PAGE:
Date of Conferral



Doctor of Business Administration (D.B.A.)


Business Administration


Erica Gamble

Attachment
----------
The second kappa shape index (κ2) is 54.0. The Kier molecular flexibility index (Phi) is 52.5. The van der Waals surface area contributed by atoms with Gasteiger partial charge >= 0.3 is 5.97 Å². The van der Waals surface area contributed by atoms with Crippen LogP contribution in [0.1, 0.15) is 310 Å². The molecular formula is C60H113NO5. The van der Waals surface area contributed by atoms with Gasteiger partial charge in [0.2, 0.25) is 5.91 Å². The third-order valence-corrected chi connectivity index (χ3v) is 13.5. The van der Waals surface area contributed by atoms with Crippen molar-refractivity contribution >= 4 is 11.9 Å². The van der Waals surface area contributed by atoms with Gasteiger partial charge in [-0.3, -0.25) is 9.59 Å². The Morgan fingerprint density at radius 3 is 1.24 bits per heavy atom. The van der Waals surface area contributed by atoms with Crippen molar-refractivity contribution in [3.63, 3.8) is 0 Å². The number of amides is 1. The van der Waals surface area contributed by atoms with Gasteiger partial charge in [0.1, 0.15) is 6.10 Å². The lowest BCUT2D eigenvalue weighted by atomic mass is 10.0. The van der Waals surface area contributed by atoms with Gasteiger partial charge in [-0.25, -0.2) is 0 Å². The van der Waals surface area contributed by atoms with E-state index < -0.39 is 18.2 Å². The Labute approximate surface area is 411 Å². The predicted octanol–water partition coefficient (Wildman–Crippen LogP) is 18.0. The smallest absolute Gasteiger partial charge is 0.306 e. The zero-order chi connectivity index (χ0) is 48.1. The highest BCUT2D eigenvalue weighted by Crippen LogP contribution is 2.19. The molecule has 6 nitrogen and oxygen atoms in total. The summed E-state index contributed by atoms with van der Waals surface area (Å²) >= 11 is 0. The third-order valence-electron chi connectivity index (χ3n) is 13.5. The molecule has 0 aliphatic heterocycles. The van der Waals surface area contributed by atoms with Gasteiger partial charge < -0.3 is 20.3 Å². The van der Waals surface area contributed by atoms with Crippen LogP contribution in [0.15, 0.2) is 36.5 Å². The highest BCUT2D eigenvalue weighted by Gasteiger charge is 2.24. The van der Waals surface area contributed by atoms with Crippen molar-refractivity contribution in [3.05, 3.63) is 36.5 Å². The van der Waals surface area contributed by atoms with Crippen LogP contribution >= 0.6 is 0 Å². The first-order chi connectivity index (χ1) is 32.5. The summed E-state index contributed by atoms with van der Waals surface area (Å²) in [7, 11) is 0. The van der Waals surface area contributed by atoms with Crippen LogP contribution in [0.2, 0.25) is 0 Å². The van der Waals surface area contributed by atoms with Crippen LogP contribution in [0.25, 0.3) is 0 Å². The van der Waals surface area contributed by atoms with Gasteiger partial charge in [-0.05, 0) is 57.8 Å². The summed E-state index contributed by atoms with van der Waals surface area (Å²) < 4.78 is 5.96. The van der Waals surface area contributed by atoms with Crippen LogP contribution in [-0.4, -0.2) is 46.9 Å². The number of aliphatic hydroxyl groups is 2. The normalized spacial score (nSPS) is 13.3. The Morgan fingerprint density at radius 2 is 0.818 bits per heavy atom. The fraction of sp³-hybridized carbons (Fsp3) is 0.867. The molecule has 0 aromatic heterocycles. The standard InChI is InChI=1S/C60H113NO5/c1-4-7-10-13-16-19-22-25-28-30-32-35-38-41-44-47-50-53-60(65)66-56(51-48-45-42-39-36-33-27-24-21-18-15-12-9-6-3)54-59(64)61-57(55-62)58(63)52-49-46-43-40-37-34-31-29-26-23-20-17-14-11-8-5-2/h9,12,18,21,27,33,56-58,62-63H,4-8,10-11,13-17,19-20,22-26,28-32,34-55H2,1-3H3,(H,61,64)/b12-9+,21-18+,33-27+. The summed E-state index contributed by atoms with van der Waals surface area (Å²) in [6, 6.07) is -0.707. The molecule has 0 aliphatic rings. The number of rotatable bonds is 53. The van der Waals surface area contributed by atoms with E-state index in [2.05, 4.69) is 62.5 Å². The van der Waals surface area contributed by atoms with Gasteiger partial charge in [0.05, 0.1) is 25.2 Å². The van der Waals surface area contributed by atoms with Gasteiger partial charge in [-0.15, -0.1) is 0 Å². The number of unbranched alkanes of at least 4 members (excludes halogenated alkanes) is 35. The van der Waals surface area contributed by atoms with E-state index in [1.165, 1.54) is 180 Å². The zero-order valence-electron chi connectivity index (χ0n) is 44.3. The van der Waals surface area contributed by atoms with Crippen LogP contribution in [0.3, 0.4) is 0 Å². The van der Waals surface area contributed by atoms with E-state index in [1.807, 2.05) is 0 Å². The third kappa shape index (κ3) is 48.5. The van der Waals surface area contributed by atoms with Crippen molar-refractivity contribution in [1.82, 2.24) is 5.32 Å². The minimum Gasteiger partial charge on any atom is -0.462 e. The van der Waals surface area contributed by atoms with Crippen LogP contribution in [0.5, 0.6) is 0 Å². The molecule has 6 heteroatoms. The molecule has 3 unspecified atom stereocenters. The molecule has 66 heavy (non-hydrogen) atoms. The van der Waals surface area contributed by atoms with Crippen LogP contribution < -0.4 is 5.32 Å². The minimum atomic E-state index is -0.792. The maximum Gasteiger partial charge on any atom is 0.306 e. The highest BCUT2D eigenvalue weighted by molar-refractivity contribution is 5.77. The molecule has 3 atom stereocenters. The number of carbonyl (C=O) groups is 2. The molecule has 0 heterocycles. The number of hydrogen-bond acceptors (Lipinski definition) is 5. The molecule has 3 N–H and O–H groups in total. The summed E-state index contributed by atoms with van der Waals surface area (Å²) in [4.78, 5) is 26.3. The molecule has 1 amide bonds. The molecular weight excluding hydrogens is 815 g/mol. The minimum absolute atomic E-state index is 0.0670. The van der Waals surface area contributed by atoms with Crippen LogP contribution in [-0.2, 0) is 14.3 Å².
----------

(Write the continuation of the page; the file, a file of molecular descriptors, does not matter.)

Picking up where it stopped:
Medication errors result in patient harm, including deaths, costing American hospitals over $20 billion annually. The financial impact and reduced public confidence in safe patient care create a business problem for hospital leaders trying to contain costs, maintain a competitive edge, and sustain patient satisfaction. Grounded in the sociotechnical conceptual framework, the purpose of this generic qualitative study was to identify strategies hospital leaders use to reduce costs caused by medication errors in hospitals. Data collection involved semistructured interviews with 10 hospital leaders from various high-reliability hospitals across the United States and a review of documents related to medication management policies, medication reporting, and medication error–related indicators. The themes derived from a thematic analysis included multilayered error prevention and a high-reliability approach, leadership support, open communication with feedback loops, sustaining a culture focused on error prevention, and patient partnerships. One key recommendation is that hospital healthcare leaders invest in a multilayer error high-reliability prevention program in their organization and cultivate a medication error reduction culture. The implications for positive social change include the potential to reduce costs to the healthcare system and families and improved patient quality of life.